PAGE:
The Dallas Drug Enforcement Agency made its largest methamphetamine bust in Denton County in October, the agency said Wednesday.
The drug bust on Oct. 8 in Denton County led the Dallas DEA to about 1,930 pounds of methamphetamine worth about $45 million. Although the bust happened in October, the agency hadn’t released information until now because agents are still trying to conduct more arrests and get suspects indicted. The agency declined to specify where in Denton County the bust happened.
Eduardo Chavez, the special agent in charge of the Dallas division, said Wednesday they stopped an 18-wheeler in Denton County off Interstate 35. Agents pulled about 663 hidden packages that contained more than 1,930 pounds of meth stuffed into them. While agents stopped the semi-trailer in Denton County, Chavez said they don’t know if a city in the county was its destination.
“The greater DFW area, to include Denton, has been identified as one of those major [meth trafficking] hubs,” Chavez said. “The natural geographic location with Interstates 35, 20, 30, 45 makes it a very natural fit for a lot of these drug trafficking organizations to be able to use it as a destination to fulfill whatever local market needs are, but then be able to repackage and ship to other points.”
He said drug traffickers will look to mask their illicit activity in bigger cities with big businesses to hide among normal, law-abiding citizens. Chavez compared it to legal corporations establishing hubs in large cities like Dallas.
Based on what the DEA believes is the current market price for meth, Chavez said they seized about $45 million in drugs from the Jalisco New Generation Cartel, led by Nemesio Oseguera Cervantes, or “El Mencho.”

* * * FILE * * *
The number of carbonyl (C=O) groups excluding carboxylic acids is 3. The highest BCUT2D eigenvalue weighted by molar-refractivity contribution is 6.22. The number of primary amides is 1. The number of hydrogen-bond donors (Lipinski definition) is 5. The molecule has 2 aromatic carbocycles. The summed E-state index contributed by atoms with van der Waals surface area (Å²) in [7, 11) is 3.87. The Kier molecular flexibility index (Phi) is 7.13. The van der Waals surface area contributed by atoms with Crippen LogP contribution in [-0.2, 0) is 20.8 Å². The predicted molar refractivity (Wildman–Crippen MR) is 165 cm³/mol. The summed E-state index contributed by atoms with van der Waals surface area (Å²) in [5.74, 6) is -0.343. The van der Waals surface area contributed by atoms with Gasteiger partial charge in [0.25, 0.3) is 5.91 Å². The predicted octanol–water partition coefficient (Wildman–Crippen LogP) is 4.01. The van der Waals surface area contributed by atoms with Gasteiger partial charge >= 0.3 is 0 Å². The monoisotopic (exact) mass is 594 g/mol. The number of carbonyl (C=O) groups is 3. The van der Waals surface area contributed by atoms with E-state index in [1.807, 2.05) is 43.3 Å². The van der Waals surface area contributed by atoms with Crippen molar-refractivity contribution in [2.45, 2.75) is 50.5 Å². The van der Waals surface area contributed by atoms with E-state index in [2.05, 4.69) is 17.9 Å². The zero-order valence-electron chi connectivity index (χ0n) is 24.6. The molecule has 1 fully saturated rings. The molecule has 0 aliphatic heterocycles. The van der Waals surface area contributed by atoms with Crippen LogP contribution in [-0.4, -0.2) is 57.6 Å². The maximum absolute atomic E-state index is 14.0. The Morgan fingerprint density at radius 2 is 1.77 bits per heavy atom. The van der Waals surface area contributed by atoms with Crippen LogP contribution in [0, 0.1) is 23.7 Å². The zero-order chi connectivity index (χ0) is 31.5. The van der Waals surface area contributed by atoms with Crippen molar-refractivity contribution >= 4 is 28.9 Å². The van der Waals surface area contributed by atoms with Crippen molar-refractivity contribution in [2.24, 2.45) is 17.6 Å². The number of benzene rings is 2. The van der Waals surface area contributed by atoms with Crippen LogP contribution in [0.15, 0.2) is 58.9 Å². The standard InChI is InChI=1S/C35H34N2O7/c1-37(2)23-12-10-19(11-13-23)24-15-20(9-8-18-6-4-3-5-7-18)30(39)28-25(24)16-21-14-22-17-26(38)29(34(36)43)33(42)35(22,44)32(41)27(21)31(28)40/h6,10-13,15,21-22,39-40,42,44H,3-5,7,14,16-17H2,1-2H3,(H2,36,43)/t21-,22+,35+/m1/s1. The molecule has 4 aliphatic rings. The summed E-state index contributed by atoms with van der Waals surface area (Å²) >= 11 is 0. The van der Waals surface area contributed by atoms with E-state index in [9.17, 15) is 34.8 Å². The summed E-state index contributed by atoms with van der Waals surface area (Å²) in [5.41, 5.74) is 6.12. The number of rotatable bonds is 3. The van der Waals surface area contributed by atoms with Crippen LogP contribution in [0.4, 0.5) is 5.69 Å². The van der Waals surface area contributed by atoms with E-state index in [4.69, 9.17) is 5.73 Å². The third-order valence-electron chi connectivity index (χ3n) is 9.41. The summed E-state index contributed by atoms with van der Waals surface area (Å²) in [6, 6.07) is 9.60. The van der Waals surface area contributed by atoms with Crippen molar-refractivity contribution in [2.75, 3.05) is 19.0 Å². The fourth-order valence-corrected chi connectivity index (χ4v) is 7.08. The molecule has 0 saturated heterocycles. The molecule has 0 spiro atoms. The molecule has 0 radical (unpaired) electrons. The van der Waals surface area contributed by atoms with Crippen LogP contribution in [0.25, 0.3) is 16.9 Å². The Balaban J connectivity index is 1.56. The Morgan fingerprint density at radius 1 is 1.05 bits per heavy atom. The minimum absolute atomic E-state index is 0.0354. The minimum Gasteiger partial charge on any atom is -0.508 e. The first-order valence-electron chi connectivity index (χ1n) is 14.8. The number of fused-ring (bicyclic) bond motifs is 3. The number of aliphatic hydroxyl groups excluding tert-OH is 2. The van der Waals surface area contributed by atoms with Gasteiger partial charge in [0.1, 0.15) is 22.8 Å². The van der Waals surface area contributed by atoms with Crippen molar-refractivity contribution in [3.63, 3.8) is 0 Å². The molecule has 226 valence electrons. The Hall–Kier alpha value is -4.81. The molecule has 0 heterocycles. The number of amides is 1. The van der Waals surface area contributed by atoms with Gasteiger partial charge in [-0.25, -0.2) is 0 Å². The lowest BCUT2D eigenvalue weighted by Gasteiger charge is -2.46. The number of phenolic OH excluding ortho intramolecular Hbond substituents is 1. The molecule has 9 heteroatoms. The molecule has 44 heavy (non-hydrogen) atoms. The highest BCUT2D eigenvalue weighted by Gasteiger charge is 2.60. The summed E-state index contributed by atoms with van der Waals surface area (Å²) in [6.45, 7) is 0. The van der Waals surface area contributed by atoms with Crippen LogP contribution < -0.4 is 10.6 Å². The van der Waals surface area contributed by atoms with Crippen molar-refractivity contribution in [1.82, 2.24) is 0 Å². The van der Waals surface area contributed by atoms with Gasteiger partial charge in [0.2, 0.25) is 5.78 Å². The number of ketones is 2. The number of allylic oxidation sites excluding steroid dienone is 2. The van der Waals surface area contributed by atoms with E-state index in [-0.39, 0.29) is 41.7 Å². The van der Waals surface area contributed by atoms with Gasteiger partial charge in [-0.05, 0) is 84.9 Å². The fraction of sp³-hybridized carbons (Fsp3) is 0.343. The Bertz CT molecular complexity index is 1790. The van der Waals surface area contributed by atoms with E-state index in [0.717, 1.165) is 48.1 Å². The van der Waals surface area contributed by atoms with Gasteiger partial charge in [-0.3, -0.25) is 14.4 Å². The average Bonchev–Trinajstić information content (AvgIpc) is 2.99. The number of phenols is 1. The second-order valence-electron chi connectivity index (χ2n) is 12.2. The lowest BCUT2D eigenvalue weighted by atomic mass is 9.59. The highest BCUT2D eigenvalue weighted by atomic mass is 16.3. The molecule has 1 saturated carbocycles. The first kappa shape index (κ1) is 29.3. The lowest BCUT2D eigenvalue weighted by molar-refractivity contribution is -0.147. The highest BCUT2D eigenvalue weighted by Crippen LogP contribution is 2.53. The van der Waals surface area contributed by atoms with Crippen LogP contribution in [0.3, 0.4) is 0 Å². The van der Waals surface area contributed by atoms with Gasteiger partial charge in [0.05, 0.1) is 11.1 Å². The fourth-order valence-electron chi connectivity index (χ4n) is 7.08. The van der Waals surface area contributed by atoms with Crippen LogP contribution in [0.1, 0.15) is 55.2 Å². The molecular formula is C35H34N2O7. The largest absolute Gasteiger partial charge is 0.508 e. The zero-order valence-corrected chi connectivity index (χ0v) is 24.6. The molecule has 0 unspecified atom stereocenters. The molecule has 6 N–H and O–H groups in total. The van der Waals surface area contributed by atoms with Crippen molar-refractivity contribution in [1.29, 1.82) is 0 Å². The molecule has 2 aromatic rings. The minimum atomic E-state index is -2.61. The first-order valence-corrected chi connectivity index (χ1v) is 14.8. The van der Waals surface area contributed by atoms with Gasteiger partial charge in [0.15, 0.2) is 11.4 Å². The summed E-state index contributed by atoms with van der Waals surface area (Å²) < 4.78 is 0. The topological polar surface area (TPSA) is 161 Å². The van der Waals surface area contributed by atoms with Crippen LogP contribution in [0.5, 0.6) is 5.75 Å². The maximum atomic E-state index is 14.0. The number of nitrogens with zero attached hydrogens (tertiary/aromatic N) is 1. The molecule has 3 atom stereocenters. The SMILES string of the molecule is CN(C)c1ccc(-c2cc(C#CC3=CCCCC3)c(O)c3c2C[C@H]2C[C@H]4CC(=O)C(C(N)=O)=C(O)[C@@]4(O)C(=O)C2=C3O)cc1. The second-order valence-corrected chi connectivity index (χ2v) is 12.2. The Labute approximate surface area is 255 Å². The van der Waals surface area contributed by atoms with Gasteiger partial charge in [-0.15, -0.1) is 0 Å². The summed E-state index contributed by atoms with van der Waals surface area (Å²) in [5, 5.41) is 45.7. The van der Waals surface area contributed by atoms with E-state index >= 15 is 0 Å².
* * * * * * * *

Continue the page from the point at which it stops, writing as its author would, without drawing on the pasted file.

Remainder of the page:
“That’s a big dent regardless of total volume [drug cartels] may try to do,” Chavez said. “The Cártel de Jalisco Nueva Generación is one of the most powerful and ruthless drug traffickers running in Mexico right now. [El Mencho] is one of our most wanted. … While he may be potentially hundreds of miles away in Mexico, this seizure hurts his bottom line, so we’re happy to be able to do that, and this is one step further toward identifying networks leading back to him [to hold] him and his conspirators accountable.”
Because of the COVID-19 pandemic, Chavez said traffickers had to change transportation methods since there initially were fewer cars on the highway.
“Once we saw the pandemic hit one of its first peaks with a lot of stay-at-home orders … it became harder to get products from point A to point B because no one was on the highway,” he said. “They felt they would stick out a lot more trying to run passenger cars from the border to Dallas, Dallas to Chicago. So they relied on taking larger risks and compiling shipments, hoping the one truck would get through unnoticed versus 10 passenger cars with smaller amounts.”
Drug prices also rose due to the pandemic.
“Previous to COVID, around March of 2020, the average illicit price for a kilogram of meth was about $4,000 … about 2.2 pounds,” Chavez said. “Toward May and June, we saw meth rise to almost $14,000 to $15,000 a kilo. Meth has plateaued now to about $9,000, $10,000 and $11,000 per kilo.”
People were arrested in this bust, but Chavez said agents are keeping more information sealed as they’re still in the midst of investigating.
“We anticipate several more [arrests] in the near future,” he said. “People will be held accountable, the people who will go to jail behind this, because at the end of the day, people’s lives are at stake. Not only people who are addicted to this drug and the propensity to overdose, but because the inherent nature of drug trafficking is violent. … We’re excited to close some of the loops on these organizations.”